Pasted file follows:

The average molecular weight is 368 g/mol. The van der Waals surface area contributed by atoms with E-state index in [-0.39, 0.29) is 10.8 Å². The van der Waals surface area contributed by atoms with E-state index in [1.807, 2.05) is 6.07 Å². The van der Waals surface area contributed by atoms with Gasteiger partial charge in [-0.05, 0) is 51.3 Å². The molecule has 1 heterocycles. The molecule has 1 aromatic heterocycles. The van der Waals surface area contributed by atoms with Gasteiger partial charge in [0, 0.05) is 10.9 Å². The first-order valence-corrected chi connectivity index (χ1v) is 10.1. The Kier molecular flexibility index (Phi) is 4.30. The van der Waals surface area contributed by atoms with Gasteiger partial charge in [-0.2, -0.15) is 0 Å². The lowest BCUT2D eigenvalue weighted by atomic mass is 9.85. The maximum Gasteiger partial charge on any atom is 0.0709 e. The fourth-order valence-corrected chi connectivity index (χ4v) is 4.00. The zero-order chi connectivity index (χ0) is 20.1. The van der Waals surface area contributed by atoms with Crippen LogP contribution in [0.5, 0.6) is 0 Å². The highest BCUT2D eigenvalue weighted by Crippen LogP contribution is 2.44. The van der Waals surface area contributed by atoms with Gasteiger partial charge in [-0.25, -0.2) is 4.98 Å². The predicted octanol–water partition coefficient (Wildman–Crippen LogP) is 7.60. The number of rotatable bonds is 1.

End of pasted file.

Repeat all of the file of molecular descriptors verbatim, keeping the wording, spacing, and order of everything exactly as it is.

The average molecular weight is 368 g/mol. The van der Waals surface area contributed by atoms with E-state index in [-0.39, 0.29) is 10.8 Å². The van der Waals surface area contributed by atoms with E-state index in [1.807, 2.05) is 6.07 Å². The van der Waals surface area contributed by atoms with Gasteiger partial charge in [-0.05, 0) is 51.3 Å². The molecule has 1 heterocycles. The molecule has 1 aromatic heterocycles. The van der Waals surface area contributed by atoms with Gasteiger partial charge in [0, 0.05) is 10.9 Å². The first-order valence-corrected chi connectivity index (χ1v) is 10.1. The Kier molecular flexibility index (Phi) is 4.30. The van der Waals surface area contributed by atoms with Gasteiger partial charge in [-0.2, -0.15) is 0 Å². The lowest BCUT2D eigenvalue weighted by atomic mass is 9.85. The maximum Gasteiger partial charge on any atom is 0.0709 e. The fourth-order valence-corrected chi connectivity index (χ4v) is 4.00. The zero-order chi connectivity index (χ0) is 20.1. The van der Waals surface area contributed by atoms with Crippen LogP contribution in [0.5, 0.6) is 0 Å². The highest BCUT2D eigenvalue weighted by Crippen LogP contribution is 2.44. The van der Waals surface area contributed by atoms with Gasteiger partial charge in [-0.25, -0.2) is 4.98 Å². The predicted octanol–water partition coefficient (Wildman–Crippen LogP) is 7.60. The number of rotatable bonds is 1.